The Detroit Pistons are bringing a free agent from their Orlando Pro Summer League team to training camp. The Pistons are signing Kentucky power forward Derek Willis to a one-year deal, with the intent of making him one of their affiliate players at their Gatorade League affiliate in Grand Rapids. That means Willis will be brought to training camp, which beings Sept. 26. Players designated affiliate players are assigned to that team’s affiliate - if they choose to sign a G League deal.
The Detroit Lions will kick off training camp July 29. Here are the 10 players who have the most to prove this season:No. 10: WR Kenny Golladay. The only reason the third-round pick from Toledo finds himself on this list is because he put himself here by virtue of his excellent minicamp. Golladay wowed everyone with his size, speed and Velcro hands. He earned universal praise and he’s practically a lock to be the third receiver.
The first update fans will notice at Ford Field this season is the massive and ubiquitous video boards that take up 26,500 square feet of LED display space as part of a $100-million renovation. But amid all the dazzling new updates and upgrades fans can expect to see, there’s one major change that is significant precisely because fans won’t see it: the playoff-appearance banners.
Muck Rack makes it simple to find people, tweets, or articles that mention any name, keyword, company, hashtag etc. We've compiled this guide to help you make the most of your search.
Selecting a term
Start searching tweets, articles from media outlets, articles mentioned in tweets, journalists'
names, titles and bios with some suggested searches:
Companies or Topics (e.g. iPhone, Microsoft)
Phrases (e.g. "cloud computing") — use quotes to keep the terms together
Twitter handles (e.g. @username) — returns those who have mentioned or replied to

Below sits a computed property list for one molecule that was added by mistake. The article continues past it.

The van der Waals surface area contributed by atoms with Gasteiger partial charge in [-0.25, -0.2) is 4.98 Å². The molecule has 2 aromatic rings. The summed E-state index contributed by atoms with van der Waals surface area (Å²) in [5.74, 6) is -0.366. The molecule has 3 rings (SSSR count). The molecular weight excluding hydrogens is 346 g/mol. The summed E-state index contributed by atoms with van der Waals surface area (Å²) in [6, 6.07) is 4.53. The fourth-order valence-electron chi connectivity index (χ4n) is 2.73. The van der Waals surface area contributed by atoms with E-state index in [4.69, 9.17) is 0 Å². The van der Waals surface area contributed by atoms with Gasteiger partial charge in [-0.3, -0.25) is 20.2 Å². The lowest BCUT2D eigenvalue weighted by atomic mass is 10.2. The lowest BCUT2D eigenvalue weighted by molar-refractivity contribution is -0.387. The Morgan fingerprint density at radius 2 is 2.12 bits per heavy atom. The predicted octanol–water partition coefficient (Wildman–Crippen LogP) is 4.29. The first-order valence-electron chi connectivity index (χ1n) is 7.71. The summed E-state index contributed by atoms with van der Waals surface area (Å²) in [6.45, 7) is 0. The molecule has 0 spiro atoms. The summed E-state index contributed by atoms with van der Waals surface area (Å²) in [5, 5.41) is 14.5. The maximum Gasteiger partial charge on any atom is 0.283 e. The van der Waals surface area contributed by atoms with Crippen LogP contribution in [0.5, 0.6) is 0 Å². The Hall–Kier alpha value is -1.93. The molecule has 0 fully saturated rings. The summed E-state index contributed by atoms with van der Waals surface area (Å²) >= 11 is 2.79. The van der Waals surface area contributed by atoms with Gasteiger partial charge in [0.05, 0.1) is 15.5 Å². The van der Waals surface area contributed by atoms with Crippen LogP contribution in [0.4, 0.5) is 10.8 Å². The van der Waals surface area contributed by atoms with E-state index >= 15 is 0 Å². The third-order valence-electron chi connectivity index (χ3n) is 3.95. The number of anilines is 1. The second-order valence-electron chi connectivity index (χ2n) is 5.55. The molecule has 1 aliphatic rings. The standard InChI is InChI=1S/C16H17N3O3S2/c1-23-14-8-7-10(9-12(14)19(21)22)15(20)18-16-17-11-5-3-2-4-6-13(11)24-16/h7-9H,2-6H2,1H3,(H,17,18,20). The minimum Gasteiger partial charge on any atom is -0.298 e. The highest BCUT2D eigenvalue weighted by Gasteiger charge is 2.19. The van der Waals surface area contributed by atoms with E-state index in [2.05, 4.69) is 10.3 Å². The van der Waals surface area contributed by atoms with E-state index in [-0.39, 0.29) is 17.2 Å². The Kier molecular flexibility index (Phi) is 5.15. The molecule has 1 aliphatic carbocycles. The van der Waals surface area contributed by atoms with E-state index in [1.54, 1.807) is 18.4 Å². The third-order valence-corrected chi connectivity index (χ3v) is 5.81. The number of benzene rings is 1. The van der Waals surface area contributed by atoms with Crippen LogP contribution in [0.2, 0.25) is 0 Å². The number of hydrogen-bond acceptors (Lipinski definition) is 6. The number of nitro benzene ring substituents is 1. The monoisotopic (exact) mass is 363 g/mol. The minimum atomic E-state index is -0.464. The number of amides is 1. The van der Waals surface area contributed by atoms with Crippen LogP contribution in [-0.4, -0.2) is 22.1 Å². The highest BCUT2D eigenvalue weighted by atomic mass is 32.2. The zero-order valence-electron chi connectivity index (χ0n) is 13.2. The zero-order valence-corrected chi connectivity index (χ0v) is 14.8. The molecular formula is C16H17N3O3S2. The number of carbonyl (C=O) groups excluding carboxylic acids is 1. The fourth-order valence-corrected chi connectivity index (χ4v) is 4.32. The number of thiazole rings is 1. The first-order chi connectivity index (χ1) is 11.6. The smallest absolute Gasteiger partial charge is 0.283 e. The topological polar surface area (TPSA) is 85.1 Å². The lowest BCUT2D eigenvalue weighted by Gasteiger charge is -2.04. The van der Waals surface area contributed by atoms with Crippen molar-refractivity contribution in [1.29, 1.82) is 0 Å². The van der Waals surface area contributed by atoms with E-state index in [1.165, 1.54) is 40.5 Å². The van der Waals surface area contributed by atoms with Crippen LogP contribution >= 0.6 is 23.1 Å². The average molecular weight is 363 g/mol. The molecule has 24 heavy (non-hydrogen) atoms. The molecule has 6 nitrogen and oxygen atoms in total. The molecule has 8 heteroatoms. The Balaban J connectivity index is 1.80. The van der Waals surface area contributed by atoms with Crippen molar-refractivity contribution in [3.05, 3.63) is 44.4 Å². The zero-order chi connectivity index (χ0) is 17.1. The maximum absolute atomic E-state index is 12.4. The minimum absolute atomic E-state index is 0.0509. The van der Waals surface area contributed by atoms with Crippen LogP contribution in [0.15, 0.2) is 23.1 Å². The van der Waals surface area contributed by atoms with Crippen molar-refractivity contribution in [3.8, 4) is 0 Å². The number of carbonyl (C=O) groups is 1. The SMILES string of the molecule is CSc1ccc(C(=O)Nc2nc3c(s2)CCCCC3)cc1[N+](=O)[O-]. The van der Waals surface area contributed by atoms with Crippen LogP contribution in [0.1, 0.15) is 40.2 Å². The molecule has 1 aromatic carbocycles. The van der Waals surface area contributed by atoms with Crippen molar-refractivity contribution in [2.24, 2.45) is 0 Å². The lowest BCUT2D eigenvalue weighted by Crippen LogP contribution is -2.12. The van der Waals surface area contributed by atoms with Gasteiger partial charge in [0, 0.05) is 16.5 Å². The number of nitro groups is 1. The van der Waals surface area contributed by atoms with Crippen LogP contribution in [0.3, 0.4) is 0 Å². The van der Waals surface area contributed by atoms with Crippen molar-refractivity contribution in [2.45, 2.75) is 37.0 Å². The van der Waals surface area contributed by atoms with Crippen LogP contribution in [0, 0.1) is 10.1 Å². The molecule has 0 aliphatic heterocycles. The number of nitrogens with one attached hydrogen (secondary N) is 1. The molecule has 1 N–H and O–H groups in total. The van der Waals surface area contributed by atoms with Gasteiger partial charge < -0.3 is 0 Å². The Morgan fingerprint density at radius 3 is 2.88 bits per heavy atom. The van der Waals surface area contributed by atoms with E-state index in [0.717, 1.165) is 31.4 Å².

Names (e.g. "David Pogue")
Hashtags (e.g. #sxsw, #london2012)
Bio details (e.g. vegan, Olympics, father)
Muck Rack's Advanced Search allows for many boolean operators.
Find results that mention multiple specified terms, use AND or
+. For example, ensure each result contains both Elon Musk and Mark Zuckerberg by
searching Obama AND Romney or Obama + Romney.
Use the operators OR or , to broaden your search when you'd like either of
multiple terms to appear in results. (This is the default behavior of our search when no operators
are used.) For example, search for democrat OR republican to find results that refer to
Democrats and/or Republicans.
Use NOT or - to subtract results from your search. For
example, searching Disney will yield results about the Walt Disney Company as well as Walt Disney
World Resort. To exclude mentions of Disney World, search for Disney -World or Disney
When using one of these operators with a phrase, enclose it in quotation marks. For example, you can
find results about smartphones excluding Apple's iPhone 4S by searching smartphone -"iPhone
Exact case matching or punctuation
If you're searching for a brand name or keyword that relies on specific punctuation marks or capitalization, you can
find results that match your exact query by adding matchcase: before the keyword you're searching for, like matchcase:E*TRADE .
Use parentheses to separate multiple
boolean phrases. For example, to find journalists talking about having fun in Disney World or
Disneyland, search for ("disney world" OR disneyland) AND fun.
An asterisk can be used to search for any variation of a root word truncated by the asterisk. For example, searching for admin* will return results for administrator, administration, administer, administered, etc.
A near operator is an AND operator where you can control the distance between the words. You can vary the distance the near operation uses by adding a forward slash and number (between 0-99) such as strawberries NEAR/10 "whipped cream", which means the strawberries must exist within 10 words of "whipped cream".